Whether you’re selling or buying a business, it can prove to be daunting task. Because there are certain procedures you must follow and documents you must complete, in most cases, it’s vital that you seek the help of an intermediary that specializes in buying and selling. They will be able to guide you through this overwhelming process.
Generally, the purchase or sale of a business will be in the form of one of these:
Asset purchase – Where the buyer purchases some or all of the seller’s assets. Buyers like this form of purchase because they often receive equipment and inventory, without taking on the seller’s debts and various liabilities.
Stock purchase – Where the buyer purchases all or most of the seller’s stock. This purchase is beneficial to the seller because the buyer assumes all of the seller’s debts and liabilities.
Merger – Where two companies unite to form a single, brand new company. This transaction is favored by both the buyer and the seller because it usually entails a tax-free swap of stock in the new company for stock of the old or “merged” company.
Consulting an Expert
It’s a smart idea to get an intermediary involved in the process, as early on as possible. The process of buying and selling is often too difficult to deal with by yourself.
Here are some things you should know and discuss with your consultant before negotiations with the other party starts:
- Seller’s financial condition – Make sure you look at balance sheets and profit and loss statements, etc.
- Pricing – The minimum price the seller is willing to accept, and the maximum price the purchaser is willing to pay.
- Valuation – How the value of the business was calculated
In this stage, the buyer and the seller should discuss the following matters:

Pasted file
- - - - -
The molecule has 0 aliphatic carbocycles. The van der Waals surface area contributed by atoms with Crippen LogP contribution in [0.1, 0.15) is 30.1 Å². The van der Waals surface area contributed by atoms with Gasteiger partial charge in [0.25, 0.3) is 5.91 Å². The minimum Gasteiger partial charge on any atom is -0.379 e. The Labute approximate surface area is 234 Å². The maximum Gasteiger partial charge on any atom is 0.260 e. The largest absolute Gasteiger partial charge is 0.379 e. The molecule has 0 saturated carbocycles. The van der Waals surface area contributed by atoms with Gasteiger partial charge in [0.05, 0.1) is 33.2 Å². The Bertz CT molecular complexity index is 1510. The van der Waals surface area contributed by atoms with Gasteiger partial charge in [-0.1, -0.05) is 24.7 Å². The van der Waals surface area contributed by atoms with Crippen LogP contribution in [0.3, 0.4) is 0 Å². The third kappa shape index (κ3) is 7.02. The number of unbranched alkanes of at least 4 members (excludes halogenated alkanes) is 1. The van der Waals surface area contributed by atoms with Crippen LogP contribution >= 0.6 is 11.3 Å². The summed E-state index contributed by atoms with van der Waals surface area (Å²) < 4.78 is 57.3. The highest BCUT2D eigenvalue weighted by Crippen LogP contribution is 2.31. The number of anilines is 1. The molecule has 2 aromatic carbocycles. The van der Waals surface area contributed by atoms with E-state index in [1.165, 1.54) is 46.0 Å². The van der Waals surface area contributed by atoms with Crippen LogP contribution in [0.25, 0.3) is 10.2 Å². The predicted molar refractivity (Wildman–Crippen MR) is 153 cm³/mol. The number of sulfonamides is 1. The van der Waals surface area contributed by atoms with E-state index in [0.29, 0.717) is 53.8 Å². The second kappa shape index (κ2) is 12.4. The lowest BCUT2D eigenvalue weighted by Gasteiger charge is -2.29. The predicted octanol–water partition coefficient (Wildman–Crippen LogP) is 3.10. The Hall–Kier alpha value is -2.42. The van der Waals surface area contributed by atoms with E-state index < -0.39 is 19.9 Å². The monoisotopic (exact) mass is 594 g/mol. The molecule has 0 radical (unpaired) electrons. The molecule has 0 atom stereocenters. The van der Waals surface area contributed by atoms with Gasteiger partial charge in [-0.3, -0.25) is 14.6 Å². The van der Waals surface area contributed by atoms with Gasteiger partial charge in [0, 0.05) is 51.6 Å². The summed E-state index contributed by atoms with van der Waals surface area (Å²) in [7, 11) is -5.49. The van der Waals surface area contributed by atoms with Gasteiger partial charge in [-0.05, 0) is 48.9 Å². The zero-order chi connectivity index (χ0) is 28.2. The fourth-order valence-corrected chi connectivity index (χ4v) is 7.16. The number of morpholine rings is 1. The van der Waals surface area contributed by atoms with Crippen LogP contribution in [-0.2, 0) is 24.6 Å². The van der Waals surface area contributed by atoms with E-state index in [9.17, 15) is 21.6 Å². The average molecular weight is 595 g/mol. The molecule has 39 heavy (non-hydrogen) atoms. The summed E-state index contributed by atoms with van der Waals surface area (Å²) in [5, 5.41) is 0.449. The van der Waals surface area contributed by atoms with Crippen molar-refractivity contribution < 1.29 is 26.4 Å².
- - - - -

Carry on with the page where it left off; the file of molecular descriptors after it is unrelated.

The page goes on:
- Whether any contracts require third-party approval before the buyer can take them over – for instance, leases and loan agreements. Set a specific date and time by which approval must be obtained.
- Documents that are needed, but were not examined in the previous stage, like federal and state income tax returns for the past five years, real property and equipment leases, union contracts, and employment contracts for key employees.
- If any key employees of the seller will be kept by the buyer. If so, the buyer may have to draft new employment contracts, and if not, the seller might have to compensate those employees – if the deal goes through, that is.
- If shareholders’ and/or board of directors’ approval is required, determine the latest date on which the approval must be made.
- If any government approval is required, which shows that a business was properly created and authorized to do business–determine which party is responsible for gaining this approval.
Letter of intent – (written during preliminary negotiations) Shows that the parties are serious about the deal. It helps make sure that they don’t waste time and money performing due diligence and negotiating a formal agreement. Usually, they’re “non-binding,” though, you can’t force the other party to buy or sell based upon the letter.
What the letter should contain…
- The exact length of time that both of the parties are willing to keep the deal open
- A binding promise by the seller not to negotiate a sale with any other prospective purchaser for a certain period of time
- A binding promise by the purchaser not to discuss trade secrets, and other sensitive company information – called a confidentiality agreement.
Due diligence – (also done during the preliminary negotiation stage) it is an in-depth examination of all the aspects of the seller, such as their liabilities and assets. The point is to make sure that the company is truly legit, and proves to be everything it says that it is.
Formal Agreement & Pre-Closing
A formal agreement is what ends the negotiations. The formal agreement contains all the details of the deal, including the price, the date when the business will be turned over, etc. Often, the agreement goes through many drafts, and it’s not finalized and signed until the closing stage.
These are the things that should be addressed during the pre-closing:
- Definitive Agreement
- Make sure all contracts and loans can be assigned or subleased to the buyer
- Count and inspect inventory if included in the sale
Closing is when the deal is completed. This is a paper-intensive process. At this time, you’ll have to do things like:
- Make sure all documents are signed, and notarized by the specified deadline (such as for deeds and lease assignments)
- Disburse sales proceeds by paying…
- The balance to the seller
- Unpaid sales taxes
- Record documents such as deeds, and certificate of title to motor vehicles